Home / Fulltext Opinions / Supreme Court of Virginia / JOHNSON, ET AL. v. MARCEL


Present: Carrico, C.J., Compton, Stephenson, Lacy, Hassell, and Keenan, JJ., and Whiting, Senior Justice

Record No. 941482 January 12, 1996





John D. Gray, Judge


The sole issue in this appeal is whether the plaintiffs’ amended motion for judgment states a legally cognizable cause of action.

Plaintiffs Debra I. Johnson and Karlista Brennan initially sued Grace Marcel, seeking to have her enjoined from threatening and harassing them and from interfering with their possessory rights in premises they had leased from Marcel. On November 15, 1993, the trial court entered a temporary injunction, which was extended for an indefinite period on December 27, 1993.

On January 11, 1994, with leave of court, the plaintiffs filed an amended motion for judgment against Marcel, alleging that she had caused them physical harm and emotional distress and seeking compensatory and punitive damages. Marcel demurred to the amended motion for judgment, claiming that it was “insufficient in law in that there is no nexus between the compensatory and punitive damages sought, and any duty owed by [Marcel] to . . . the plaintiffs” and that “there has been no allegation of any causal connection between any specific actions of [Marcel] and [the] alleged loss, damage, or injury of plaintiffs.”

On May 31, 1994, the trial court sustained the demurrer and dismissed the action. The plaintiffs appeal.

The facts are those alleged in the amended motion for judgment, which are summarized as follows. Pursuant to separate rental agreements, the plaintiffs became co-tenants of a town house owned by Marcel. Soon thereafter, Marcel began to solicit Johnson’s advice and involvement in prospective business ventures, but Johnson rebuffed Marcel’s efforts to develop a business relationship. On November 6, 1993, Marcel demanded that Johnson vacate the town house. Johnson, however, had prepaid rent through December 20, 1993, and refused to vacate the premises. Marcel then sought to enlist assistance from Brennan to evict Johnson, but Brennan declined. On November 13, 1993, Marcel demanded that Brennan vacate the premises within 24 hours.

On November 15, 1993, the plaintiffs sought the court’s protection from Marcel’s continued harassment and efforts to evict them. The next day, the temporary injunction order was served on Marcel.

Despite the issuance of the injunction, Marcel continued to harass the plaintiffs. She telephoned them at home and at work. She changed the locks on the town house garage, and she entered the town house without the plaintiffs’ permission. She called Johnson’s father in North Carolina and repeatedly told him that Johnson was “crazy.”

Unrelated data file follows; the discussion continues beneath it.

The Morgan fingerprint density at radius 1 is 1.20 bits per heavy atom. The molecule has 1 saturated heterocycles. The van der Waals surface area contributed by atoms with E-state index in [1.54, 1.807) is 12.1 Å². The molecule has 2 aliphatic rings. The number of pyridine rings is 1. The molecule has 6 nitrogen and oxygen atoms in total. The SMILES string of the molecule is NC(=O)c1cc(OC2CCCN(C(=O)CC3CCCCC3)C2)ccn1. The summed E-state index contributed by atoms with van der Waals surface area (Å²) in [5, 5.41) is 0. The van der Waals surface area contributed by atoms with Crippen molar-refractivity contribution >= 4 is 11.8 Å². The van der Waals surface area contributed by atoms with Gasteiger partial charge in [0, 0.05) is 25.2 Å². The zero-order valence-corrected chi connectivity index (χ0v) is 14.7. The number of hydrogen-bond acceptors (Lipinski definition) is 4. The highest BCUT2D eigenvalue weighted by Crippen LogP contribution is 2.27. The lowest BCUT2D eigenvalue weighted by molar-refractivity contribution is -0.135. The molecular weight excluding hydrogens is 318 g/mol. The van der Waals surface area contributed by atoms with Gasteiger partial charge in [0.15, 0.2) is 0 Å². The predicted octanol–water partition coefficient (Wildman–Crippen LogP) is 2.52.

On November 18, 1993, about midnight, Marcel pulled the plaintiffs’ downstairs telephone out of the wall socket. Also that night, she blocked the plaintiffs’ driveway and made excessive noise by screaming, banging on doors, and threatening Johnson with arrest.

As a result of Marcel’s actions, the plaintiffs, fearful for their physical and mental well-being, were forced to vacate the premises before their leases expired. Consequently, they went into hiding and lost their security deposits and prepaid rents. They also incurred expenses for temporary housing.

The plaintiffs contend that their allegations in the amended motion for judgment state a claim of common law trespass. They also contend that, because the trespass was deliberate and accompanied by aggravating circumstances, they may claim damages for emotional distress. We agree.

Although Marcel owned the premises, the plaintiffs, as tenants, had the right of possession. See Hannan v. Dusch, 154 Va. 356, 360, 153 S.E. 824, 825 (1930). Therefore, under the circumstances of the present case, Marcel had no right to enter the premises without the plaintiffs’ consent.

According to the allegations in the amended motion for judgment, however, Marcel entered the premises without the plaintiffs’ consent. Despite the injunction, she also changed the locks on the plaintiffs’ garage, ripped the downstairs telephone out of the wall socket, blocked the plaintiffs’ driveway, and continually threatened, abused, intimidated, and harassed the plaintiffs. We think these allegations state a claim of common law trespass.

We also think the plaintiffs may claim damages for emotional distress. Where, as here, the alleged trespass is deliberate and accompanied by aggravating circumstances, damages for emotional distress may be recoverable in the absence of physical injury. Peshine v. Shepperson, 58 Va. (17 Gratt.) 472, 486 (1867); see Sea-Land Service, Inc. v. O’Neal, 224 Va. 343, 354, 297 S.E.2d 647, 653 (1982).

We hold, therefore, that the amended motion for judgment states a cause of action for deliberate trespass and that the trial court erred in sustaining the demurrer.[1] Accordingly, the trial court’s judgment will be reversed and the case will be remanded for further proceedings consistent with this opinion.

Reversed and remanded.

[1] We reject the plaintiffs’ other contentions. We conclude that the amended motion for judgment does not state causes of action for a private nuisance, for a “generalized intentional tort,” or for recovery under the Virginia Residential Landlord and Tenant Act, Code ? 55-248.2 et seq.

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